Summary of blue elderberry and its traditional use

Kumeyaay name: kepally

Blue Elderberry (Sambucus nigra subsp. canadensis)


The blue elderberry is a large, deciduous tree that is native to southern California and northwestern Mexico. There is a fair amount of confusion with the taxonomy of this genus. Many botanists now assert this plant should be considered a sub-species of the more common Sambucus nigra. This tree grows up to 20-30 feet in height and produces showy clusters of blue fruit. The fruit produced from this tree are high in vitamins and antioxidants and are used in many countries for their proposed medicinal value in terms of supporting our immune system. The dark blue or purple pigment in these fruits is used as a commercial dye. It should be noted that the unripe and un-cooked fruits from this genus are toxic due to the presence of cyanogenic glycosides and other alkaloids.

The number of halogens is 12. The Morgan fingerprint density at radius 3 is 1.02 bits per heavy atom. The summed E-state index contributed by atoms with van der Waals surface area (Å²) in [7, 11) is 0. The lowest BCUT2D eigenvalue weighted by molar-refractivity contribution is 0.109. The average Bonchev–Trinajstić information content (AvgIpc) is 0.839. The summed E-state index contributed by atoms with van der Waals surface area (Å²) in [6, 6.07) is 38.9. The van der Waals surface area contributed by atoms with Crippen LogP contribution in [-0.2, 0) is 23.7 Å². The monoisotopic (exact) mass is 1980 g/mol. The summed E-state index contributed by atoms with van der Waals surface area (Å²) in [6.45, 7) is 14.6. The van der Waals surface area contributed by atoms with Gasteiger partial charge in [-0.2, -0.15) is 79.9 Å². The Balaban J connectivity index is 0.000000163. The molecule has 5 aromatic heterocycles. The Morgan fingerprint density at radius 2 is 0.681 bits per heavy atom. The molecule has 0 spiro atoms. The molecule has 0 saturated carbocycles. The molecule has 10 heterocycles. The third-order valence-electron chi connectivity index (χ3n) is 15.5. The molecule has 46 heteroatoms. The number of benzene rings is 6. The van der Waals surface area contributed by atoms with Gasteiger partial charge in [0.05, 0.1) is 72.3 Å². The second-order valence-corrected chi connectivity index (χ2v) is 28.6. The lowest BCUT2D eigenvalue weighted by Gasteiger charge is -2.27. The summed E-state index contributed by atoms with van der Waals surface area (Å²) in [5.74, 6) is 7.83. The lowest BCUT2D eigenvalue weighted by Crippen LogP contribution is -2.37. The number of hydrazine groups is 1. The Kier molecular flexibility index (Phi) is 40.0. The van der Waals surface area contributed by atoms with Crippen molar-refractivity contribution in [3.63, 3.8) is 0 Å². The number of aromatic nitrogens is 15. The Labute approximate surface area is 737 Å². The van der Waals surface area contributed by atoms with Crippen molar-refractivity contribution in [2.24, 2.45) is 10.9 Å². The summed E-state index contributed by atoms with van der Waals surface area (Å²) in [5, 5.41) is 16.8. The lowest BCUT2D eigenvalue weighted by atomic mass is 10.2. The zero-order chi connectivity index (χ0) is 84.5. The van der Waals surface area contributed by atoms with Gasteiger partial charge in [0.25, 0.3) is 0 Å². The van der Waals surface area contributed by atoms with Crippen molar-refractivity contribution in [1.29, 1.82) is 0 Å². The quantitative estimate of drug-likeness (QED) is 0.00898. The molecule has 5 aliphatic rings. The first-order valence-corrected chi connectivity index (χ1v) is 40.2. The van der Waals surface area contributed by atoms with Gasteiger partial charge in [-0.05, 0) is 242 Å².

The Kumeyaay use the bark of this plant to help heal open wounds and sores. The berries are dried, boiled and eaten. Boiling is sufficient to remove the previously mentioned toxic chemicals. Flowers are boiled and rubbed over aching joints and limbs. The elderberry blossom is also dried and used to brew a tea that alleviates a fever. The bark from blue elderberry is used to produce a skirt worn by women, meanwhile the branches are used in ceremonial blessings.



Fruit cluster of blue elderberry

Photo credit: Curtis Clark assumed (based on copyright claims). [CC BY-SA 2.5, via Wikimedia Commons